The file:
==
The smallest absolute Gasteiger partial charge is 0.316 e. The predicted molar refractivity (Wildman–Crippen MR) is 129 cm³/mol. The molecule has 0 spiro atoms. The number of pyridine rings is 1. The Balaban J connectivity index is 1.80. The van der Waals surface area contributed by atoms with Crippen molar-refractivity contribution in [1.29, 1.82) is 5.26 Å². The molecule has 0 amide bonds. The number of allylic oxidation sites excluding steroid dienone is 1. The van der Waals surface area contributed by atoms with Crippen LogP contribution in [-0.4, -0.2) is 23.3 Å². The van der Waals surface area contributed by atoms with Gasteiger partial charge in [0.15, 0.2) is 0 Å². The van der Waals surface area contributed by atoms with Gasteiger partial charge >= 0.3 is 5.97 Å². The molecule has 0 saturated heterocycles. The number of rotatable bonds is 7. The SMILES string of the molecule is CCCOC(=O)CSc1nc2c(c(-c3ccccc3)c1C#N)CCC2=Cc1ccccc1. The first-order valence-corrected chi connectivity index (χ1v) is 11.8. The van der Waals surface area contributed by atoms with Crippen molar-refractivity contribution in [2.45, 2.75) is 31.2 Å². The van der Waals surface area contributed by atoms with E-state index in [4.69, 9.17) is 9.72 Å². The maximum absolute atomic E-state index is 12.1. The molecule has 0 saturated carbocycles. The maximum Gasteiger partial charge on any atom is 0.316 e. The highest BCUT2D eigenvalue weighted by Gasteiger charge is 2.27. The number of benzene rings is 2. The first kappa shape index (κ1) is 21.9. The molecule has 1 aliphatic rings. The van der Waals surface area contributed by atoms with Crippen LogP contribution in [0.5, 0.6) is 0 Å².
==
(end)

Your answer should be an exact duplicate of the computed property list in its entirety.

The smallest absolute Gasteiger partial charge is 0.316 e. The predicted molar refractivity (Wildman–Crippen MR) is 129 cm³/mol. The molecule has 0 spiro atoms. The number of pyridine rings is 1. The Balaban J connectivity index is 1.80. The van der Waals surface area contributed by atoms with Crippen molar-refractivity contribution in [1.29, 1.82) is 5.26 Å². The molecule has 0 amide bonds. The number of allylic oxidation sites excluding steroid dienone is 1. The van der Waals surface area contributed by atoms with Crippen LogP contribution in [-0.4, -0.2) is 23.3 Å². The van der Waals surface area contributed by atoms with Gasteiger partial charge in [0.15, 0.2) is 0 Å². The van der Waals surface area contributed by atoms with Gasteiger partial charge >= 0.3 is 5.97 Å². The molecule has 0 saturated heterocycles. The number of rotatable bonds is 7. The SMILES string of the molecule is CCCOC(=O)CSc1nc2c(c(-c3ccccc3)c1C#N)CCC2=Cc1ccccc1. The first-order valence-corrected chi connectivity index (χ1v) is 11.8. The van der Waals surface area contributed by atoms with Crippen molar-refractivity contribution in [2.45, 2.75) is 31.2 Å². The van der Waals surface area contributed by atoms with E-state index in [4.69, 9.17) is 9.72 Å². The maximum absolute atomic E-state index is 12.1. The molecule has 0 saturated carbocycles. The maximum Gasteiger partial charge on any atom is 0.316 e. The highest BCUT2D eigenvalue weighted by Gasteiger charge is 2.27. The number of benzene rings is 2. The first kappa shape index (κ1) is 21.9. The molecule has 1 aliphatic rings. The van der Waals surface area contributed by atoms with Crippen LogP contribution in [0.5, 0.6) is 0 Å².